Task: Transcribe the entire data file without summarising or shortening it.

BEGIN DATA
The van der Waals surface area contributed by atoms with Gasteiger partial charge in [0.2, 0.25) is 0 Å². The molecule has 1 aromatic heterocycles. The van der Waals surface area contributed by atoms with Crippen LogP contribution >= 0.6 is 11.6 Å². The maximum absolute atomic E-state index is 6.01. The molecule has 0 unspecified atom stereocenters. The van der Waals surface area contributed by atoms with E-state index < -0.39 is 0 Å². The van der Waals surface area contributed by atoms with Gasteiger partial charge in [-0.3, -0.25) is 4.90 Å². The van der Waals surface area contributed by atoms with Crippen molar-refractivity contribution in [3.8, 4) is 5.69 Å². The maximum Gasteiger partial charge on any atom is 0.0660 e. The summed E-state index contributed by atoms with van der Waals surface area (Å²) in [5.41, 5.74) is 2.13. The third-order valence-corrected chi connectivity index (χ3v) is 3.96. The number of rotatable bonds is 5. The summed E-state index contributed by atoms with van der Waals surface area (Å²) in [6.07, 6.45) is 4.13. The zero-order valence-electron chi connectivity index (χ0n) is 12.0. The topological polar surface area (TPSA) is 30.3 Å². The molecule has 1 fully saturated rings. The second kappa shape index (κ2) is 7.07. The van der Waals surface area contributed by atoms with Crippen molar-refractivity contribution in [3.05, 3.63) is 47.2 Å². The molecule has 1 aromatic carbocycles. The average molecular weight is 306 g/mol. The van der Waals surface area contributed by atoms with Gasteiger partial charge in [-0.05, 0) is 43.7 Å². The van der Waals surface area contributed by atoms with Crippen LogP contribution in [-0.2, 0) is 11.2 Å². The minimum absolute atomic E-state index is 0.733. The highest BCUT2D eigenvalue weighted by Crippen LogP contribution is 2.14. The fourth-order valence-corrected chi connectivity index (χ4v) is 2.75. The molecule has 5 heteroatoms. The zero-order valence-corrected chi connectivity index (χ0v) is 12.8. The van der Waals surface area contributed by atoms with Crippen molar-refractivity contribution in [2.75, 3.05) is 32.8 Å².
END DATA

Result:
The van der Waals surface area contributed by atoms with Gasteiger partial charge in [0.2, 0.25) is 0 Å². The molecule has 1 aromatic heterocycles. The van der Waals surface area contributed by atoms with Crippen LogP contribution >= 0.6 is 11.6 Å². The maximum absolute atomic E-state index is 6.01. The molecule has 0 unspecified atom stereocenters. The van der Waals surface area contributed by atoms with E-state index < -0.39 is 0 Å². The van der Waals surface area contributed by atoms with Gasteiger partial charge in [-0.3, -0.25) is 4.90 Å². The van der Waals surface area contributed by atoms with Crippen molar-refractivity contribution in [3.8, 4) is 5.69 Å². The maximum Gasteiger partial charge on any atom is 0.0660 e. The summed E-state index contributed by atoms with van der Waals surface area (Å²) in [5.41, 5.74) is 2.13. The third-order valence-corrected chi connectivity index (χ3v) is 3.96. The number of rotatable bonds is 5. The summed E-state index contributed by atoms with van der Waals surface area (Å²) in [6.07, 6.45) is 4.13. The zero-order valence-electron chi connectivity index (χ0n) is 12.0. The topological polar surface area (TPSA) is 30.3 Å². The molecule has 1 fully saturated rings. The second kappa shape index (κ2) is 7.07. The van der Waals surface area contributed by atoms with Crippen molar-refractivity contribution in [3.05, 3.63) is 47.2 Å². The molecule has 1 aromatic carbocycles. The average molecular weight is 306 g/mol. The van der Waals surface area contributed by atoms with Gasteiger partial charge in [-0.05, 0) is 43.7 Å². The van der Waals surface area contributed by atoms with Crippen LogP contribution in [-0.2, 0) is 11.2 Å². The minimum absolute atomic E-state index is 0.733. The highest BCUT2D eigenvalue weighted by Crippen LogP contribution is 2.14. The fourth-order valence-corrected chi connectivity index (χ4v) is 2.75. The molecule has 5 heteroatoms. The zero-order valence-corrected chi connectivity index (χ0v) is 12.8. The van der Waals surface area contributed by atoms with Crippen molar-refractivity contribution in [2.75, 3.05) is 32.8 Å².